Searching for Sandeep follows Poppy Stockwell, the film’s Sydney-based
director. After a disappointing stint on the Sydney singles scene
(insert requisite forlorn shots of Sydney’s lesbian bars here), Poppy
takes her search to the internet where she meets Sandeep Virdi, a
closeted Indian British woman who, at 31, lives with her traditional
Sikh parents. In typical 21st century form, Poppy documents the entire
thing on camera for reviewers like me to witness (and at times wince
at) the vulnerability, the awkwardness and triumph requisite in
courtship. This is perhaps Searching for Sandeep’s greatest strength.
By relying on simple filmmaking, the documentary candidly focuses on
Poppy and Sandeep’s relationship as it develops from online repartee,
to flirtatious text messaging, to a long awaited rendezvous in
Yet, the handheld camcorder captures far more than a flourishing
relationship. The film is an interesting examination of love in a
globalized world where boundaries are crossed. Some, like the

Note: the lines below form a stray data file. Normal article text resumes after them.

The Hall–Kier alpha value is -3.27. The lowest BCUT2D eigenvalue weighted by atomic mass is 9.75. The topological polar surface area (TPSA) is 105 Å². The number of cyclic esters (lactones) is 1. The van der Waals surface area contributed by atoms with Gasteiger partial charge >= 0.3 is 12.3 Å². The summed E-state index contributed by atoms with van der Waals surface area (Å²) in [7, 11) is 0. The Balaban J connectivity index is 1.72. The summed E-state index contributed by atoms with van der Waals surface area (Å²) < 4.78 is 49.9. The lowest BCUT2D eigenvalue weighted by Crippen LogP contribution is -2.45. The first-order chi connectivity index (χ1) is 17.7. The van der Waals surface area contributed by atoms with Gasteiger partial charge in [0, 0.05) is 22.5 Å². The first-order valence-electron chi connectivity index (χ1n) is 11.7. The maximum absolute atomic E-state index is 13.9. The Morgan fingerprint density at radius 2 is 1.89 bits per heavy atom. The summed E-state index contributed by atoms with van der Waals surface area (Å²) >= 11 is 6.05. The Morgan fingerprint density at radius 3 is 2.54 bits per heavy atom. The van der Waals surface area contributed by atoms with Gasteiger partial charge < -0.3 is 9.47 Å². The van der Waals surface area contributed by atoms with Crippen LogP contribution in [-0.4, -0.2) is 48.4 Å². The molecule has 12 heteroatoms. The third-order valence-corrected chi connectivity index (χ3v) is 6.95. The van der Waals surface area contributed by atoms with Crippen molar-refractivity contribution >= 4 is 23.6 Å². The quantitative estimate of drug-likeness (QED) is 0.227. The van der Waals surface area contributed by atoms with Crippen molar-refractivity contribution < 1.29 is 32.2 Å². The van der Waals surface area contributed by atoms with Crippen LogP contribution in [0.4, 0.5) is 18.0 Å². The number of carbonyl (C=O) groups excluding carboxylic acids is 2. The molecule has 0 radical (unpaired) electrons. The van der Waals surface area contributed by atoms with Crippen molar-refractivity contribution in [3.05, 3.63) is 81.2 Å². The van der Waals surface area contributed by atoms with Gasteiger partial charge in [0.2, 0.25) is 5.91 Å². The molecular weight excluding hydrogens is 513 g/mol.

butch/femme binary in queer female relationships, are deconstructed.
Although Sandeep observes that Poppy is “quite butch” from their first,
gawky encounter, the identity becomes irrelevant as the two become
committed partners -- and as Sandeep develops her own, fluid gender
expression. Yet others, like the cultural and generational divide
between Sandeep and her parents, remain strong. By the end of the film,
facing estrangement from her conservative father, Sandeep laments,
“Without the support of your parents, you’re nothing.” Despite the
familiarity of Sandeep’s cry about the rigidity of Asian parents,
Searching for Sandeep beautifully highlights the intersection of race,
sexual orientation, geography, and generation in modern love.
Searching for Sandeep is showing this Saturday, November 7, 3:25 pm at
the Castro Theatre in San Francisco as a part of the 3rd I South Asian Film Festival.